[R-sig-ME] Julia vs nlme vs lme4 implementation of fitting linear mixed models
Douglas Bates
bates at stat.wisc.edu
Thu Oct 16 18:57:16 CEST 2014
Thanks for the question. It is a good exercise for me to answer it so that
I can get things straight in my mind. I am doing this off the top of my
head, relying on my all-too-faulty memory. Corrections and clarifications
are welcome. Ben, should we archive such information somewhere?
The basics:
nlme:
- developed in mid-1990's by Pinheiro and Bates
- documented in P & B (2000, Springer) and several papers
- implemented in R and C using the .Call interface and R's C API.
- fits linear mixed-effects models and nonlinear mixed-effects models
- allows for additional variance and or correlation structures in the
conditional distribution of the response, given the random effects.
- multiple formula model specification with PDMat, VarCorr, ... classes.
- allows for multiple nested grouping factors. There is a kludgy method
for fitting models with crossed grouping factors but I wouldn't push it too
hard.
- uses S3 methods and class tags (IMO "S3 classes" don't exist)
- optimization of parameter estimates via EM and Newton-Raphson
algorithms, profiled w.r.t. residual variance only
- Internal representation uses relative precision factor and log-Cholesky
formulation. Singular covariance matrices correspond to infinite parameter
values.
- no longer actively developed. Maintained by R-Core primarily to adjust
to changing requirements on R packages
- no explicit methods for fitting GLMMs.
- lme with iterative reweighting is used in the glmmPQL function in the
MASS package.
lme4:
- development began in late 90's by Bates, Maechler, DebRoy, Sarkar and
others. Current development is primarily by Bolker and Walker.
- documented in papers, vignettes. Bates started writing a book but didn't
complete the project - some draft chapters still online.
- implemented in R, C and C++ using facilities provided by Rcpp and Eigen
- fits linear mixed-effects models and GLMMs. Nominally has NLMM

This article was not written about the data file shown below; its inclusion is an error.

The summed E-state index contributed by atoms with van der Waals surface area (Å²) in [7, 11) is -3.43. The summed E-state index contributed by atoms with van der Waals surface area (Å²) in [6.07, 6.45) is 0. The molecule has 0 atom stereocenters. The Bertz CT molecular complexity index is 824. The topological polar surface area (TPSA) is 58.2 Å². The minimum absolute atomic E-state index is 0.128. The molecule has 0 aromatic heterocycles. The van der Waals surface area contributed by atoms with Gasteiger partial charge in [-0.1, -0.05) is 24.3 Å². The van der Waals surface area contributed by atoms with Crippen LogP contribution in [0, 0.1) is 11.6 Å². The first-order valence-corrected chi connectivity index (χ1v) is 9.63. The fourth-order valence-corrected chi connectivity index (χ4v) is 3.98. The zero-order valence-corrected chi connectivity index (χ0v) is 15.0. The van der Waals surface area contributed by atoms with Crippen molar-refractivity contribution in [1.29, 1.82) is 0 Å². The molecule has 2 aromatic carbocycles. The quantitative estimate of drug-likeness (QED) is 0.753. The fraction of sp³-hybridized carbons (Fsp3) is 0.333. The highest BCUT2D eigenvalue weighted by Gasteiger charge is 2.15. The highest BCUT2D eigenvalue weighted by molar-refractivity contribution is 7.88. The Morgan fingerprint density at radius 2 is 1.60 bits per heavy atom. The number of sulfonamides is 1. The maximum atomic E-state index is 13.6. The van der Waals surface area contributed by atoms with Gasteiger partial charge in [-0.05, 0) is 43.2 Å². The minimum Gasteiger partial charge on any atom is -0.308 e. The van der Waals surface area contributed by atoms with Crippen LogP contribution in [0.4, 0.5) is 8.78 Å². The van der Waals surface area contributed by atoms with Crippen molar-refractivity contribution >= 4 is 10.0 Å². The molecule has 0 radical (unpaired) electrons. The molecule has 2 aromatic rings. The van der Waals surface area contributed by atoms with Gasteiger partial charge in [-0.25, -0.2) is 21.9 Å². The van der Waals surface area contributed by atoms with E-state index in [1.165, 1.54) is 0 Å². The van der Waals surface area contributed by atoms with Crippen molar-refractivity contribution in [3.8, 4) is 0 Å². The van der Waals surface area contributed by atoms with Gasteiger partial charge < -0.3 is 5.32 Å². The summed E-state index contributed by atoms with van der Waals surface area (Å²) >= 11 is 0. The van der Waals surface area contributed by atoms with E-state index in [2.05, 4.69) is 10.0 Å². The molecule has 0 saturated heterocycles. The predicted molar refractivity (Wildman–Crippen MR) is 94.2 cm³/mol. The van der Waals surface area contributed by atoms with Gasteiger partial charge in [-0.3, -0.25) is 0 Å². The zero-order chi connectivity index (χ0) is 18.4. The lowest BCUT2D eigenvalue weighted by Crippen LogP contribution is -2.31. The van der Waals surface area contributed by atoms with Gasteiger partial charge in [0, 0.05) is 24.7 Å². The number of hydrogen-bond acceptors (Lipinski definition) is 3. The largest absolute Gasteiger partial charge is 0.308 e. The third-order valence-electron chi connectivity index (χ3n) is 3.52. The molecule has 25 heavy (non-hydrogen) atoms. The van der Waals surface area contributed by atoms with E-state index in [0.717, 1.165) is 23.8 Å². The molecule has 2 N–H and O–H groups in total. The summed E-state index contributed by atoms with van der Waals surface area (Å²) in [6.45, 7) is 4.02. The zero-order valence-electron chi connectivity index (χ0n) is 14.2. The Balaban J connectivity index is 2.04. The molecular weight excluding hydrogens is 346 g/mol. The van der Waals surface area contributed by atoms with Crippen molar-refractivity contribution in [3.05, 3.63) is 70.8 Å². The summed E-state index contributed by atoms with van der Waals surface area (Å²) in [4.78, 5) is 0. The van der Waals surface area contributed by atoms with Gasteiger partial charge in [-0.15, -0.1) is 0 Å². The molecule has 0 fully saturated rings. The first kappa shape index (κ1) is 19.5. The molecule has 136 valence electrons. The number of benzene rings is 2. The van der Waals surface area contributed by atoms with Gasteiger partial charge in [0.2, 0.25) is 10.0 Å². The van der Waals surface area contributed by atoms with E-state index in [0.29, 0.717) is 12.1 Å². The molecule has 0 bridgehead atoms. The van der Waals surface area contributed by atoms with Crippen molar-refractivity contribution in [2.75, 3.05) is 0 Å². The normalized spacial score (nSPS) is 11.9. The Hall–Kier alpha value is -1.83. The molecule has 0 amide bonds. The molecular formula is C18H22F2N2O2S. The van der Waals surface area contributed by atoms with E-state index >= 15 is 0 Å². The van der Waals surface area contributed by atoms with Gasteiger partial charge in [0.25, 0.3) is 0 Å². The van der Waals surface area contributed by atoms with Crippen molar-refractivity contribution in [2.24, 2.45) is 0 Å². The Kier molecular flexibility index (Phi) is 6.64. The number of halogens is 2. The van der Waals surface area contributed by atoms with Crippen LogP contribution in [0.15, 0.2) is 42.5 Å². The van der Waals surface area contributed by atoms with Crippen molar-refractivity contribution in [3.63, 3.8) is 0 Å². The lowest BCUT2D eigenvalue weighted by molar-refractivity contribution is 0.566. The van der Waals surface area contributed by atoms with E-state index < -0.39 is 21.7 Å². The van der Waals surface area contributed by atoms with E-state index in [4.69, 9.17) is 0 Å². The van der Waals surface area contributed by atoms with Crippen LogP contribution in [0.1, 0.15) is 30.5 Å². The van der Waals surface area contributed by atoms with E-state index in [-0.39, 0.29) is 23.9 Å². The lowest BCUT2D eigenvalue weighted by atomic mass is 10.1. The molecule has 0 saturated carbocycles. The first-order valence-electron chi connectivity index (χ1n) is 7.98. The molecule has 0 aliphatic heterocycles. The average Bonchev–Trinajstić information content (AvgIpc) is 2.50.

capabilities but the implementation is not solid
- single formula model specification. Grouping factors can be nested,
partially or fully crossed.
- uses S4 classes and methods, S3 methods, reference classes, Matrix
package.
- internal representation uses relative covariance factor and sparse
Cholesky factorization. Optimization of profiled log-likelihood uses
general nonlinear optimizers that allow for box constraints (in practice
only require non-negativity of some of the parameters) for LMMs. GLMMs use
PIRLS (penalized iteratively reweighted least squares) to determine the
conditional modes of the random effects with Laplace or adaptive
Gauss-Hermite approximation to the log-likelihood. Settling on a single
robust and reliable optimizer has been difficult.
- all models use a sparse matrix representation to solve the penalized
least squares problem
- actively maintained and developed
MixedModels
- development started in 2012 by Bates
- little or no documentation outside of examples
- implemented exclusively in Julia (about 1600 lines of code)
- fits LMMs. Development of GLMM capabilities is planned.
- single formula specification similar to lme4. Because Julia is still a
young language not all lme4 formulas will work with MixedModels. (Building
the formula language interpretation code from scratch is not easy.)
Grouping factors can be nested or crossed (partially or completely).
- uses Julia methods and user-defined types. Julia methods provide for
multiple dispatch like S4.
- internal representation (all at the Julia level) provides for several